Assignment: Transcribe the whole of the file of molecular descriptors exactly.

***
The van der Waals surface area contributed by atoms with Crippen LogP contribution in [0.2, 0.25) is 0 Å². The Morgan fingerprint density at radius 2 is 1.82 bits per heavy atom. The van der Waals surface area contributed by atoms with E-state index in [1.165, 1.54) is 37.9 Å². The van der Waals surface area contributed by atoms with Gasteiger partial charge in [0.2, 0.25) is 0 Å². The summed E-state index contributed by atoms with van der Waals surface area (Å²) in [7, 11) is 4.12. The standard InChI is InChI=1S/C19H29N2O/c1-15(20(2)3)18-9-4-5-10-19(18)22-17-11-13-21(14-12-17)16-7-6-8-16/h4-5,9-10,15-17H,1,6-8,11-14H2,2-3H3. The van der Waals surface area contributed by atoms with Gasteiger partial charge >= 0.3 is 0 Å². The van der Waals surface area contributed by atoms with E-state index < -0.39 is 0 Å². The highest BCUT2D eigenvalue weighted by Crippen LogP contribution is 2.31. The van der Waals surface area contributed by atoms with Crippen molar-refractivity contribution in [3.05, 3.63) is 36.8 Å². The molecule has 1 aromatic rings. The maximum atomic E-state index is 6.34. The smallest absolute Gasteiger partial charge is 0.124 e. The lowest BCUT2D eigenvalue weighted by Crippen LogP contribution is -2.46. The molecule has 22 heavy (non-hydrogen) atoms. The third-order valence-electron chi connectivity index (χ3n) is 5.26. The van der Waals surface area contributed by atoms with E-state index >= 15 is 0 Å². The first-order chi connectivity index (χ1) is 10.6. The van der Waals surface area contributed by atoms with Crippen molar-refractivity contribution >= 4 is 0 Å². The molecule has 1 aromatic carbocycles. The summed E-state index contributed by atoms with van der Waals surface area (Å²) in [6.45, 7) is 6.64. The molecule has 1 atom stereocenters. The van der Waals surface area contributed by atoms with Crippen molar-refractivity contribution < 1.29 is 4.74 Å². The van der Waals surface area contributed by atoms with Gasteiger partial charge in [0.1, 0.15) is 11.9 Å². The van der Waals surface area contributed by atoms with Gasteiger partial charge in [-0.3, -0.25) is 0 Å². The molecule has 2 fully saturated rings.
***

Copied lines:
The van der Waals surface area contributed by atoms with Crippen LogP contribution in [0.2, 0.25) is 0 Å². The Morgan fingerprint density at radius 2 is 1.82 bits per heavy atom. The van der Waals surface area contributed by atoms with E-state index in [1.165, 1.54) is 37.9 Å². The van der Waals surface area contributed by atoms with Gasteiger partial charge in [0.2, 0.25) is 0 Å². The summed E-state index contributed by atoms with van der Waals surface area (Å²) in [7, 11) is 4.12. The standard InChI is InChI=1S/C19H29N2O/c1-15(20(2)3)18-9-4-5-10-19(18)22-17-11-13-21(14-12-17)16-7-6-8-16/h4-5,9-10,15-17H,1,6-8,11-14H2,2-3H3. The van der Waals surface area contributed by atoms with Gasteiger partial charge >= 0.3 is 0 Å². The van der Waals surface area contributed by atoms with E-state index < -0.39 is 0 Å². The highest BCUT2D eigenvalue weighted by Crippen LogP contribution is 2.31. The van der Waals surface area contributed by atoms with Crippen molar-refractivity contribution in [3.05, 3.63) is 36.8 Å². The molecule has 1 aromatic rings. The maximum atomic E-state index is 6.34. The smallest absolute Gasteiger partial charge is 0.124 e. The lowest BCUT2D eigenvalue weighted by Crippen LogP contribution is -2.46. The molecule has 22 heavy (non-hydrogen) atoms. The third-order valence-electron chi connectivity index (χ3n) is 5.26. The van der Waals surface area contributed by atoms with E-state index >= 15 is 0 Å². The first-order chi connectivity index (χ1) is 10.6. The van der Waals surface area contributed by atoms with Crippen molar-refractivity contribution >= 4 is 0 Å². The molecule has 1 aromatic carbocycles. The summed E-state index contributed by atoms with van der Waals surface area (Å²) in [6.45, 7) is 6.64. The molecule has 1 atom stereocenters. The van der Waals surface area contributed by atoms with Crippen molar-refractivity contribution < 1.29 is 4.74 Å². The van der Waals surface area contributed by atoms with Gasteiger partial charge in [0.1, 0.15) is 11.9 Å². The van der Waals surface area contributed by atoms with Gasteiger partial charge in [-0.3, -0.25) is 0 Å². The molecule has 2 fully saturated rings.